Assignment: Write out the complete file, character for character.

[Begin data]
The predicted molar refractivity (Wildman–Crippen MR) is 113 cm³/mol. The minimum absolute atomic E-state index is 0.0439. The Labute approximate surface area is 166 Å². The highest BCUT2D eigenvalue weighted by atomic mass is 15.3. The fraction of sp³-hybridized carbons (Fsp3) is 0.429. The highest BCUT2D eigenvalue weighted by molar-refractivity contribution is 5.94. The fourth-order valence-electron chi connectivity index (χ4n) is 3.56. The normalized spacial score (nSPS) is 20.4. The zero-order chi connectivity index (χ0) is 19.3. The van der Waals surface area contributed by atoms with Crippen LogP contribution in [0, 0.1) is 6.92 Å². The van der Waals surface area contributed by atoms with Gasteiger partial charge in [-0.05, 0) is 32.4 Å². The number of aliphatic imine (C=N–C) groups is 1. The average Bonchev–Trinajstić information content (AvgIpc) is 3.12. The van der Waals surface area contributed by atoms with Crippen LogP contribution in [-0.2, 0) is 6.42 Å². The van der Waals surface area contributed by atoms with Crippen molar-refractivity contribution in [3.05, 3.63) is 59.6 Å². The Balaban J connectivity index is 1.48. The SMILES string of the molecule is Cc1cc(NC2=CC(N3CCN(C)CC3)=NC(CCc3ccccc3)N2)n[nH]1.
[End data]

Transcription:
The predicted molar refractivity (Wildman–Crippen MR) is 113 cm³/mol. The minimum absolute atomic E-state index is 0.0439. The Labute approximate surface area is 166 Å². The highest BCUT2D eigenvalue weighted by atomic mass is 15.3. The fraction of sp³-hybridized carbons (Fsp3) is 0.429. The highest BCUT2D eigenvalue weighted by molar-refractivity contribution is 5.94. The fourth-order valence-electron chi connectivity index (χ4n) is 3.56. The normalized spacial score (nSPS) is 20.4. The zero-order chi connectivity index (χ0) is 19.3. The van der Waals surface area contributed by atoms with Crippen LogP contribution in [0, 0.1) is 6.92 Å². The van der Waals surface area contributed by atoms with Gasteiger partial charge in [-0.05, 0) is 32.4 Å². The number of aliphatic imine (C=N–C) groups is 1. The average Bonchev–Trinajstić information content (AvgIpc) is 3.12. The van der Waals surface area contributed by atoms with Crippen LogP contribution in [-0.2, 0) is 6.42 Å². The van der Waals surface area contributed by atoms with Crippen molar-refractivity contribution in [3.05, 3.63) is 59.6 Å². The Balaban J connectivity index is 1.48. The SMILES string of the molecule is Cc1cc(NC2=CC(N3CCN(C)CC3)=NC(CCc3ccccc3)N2)n[nH]1.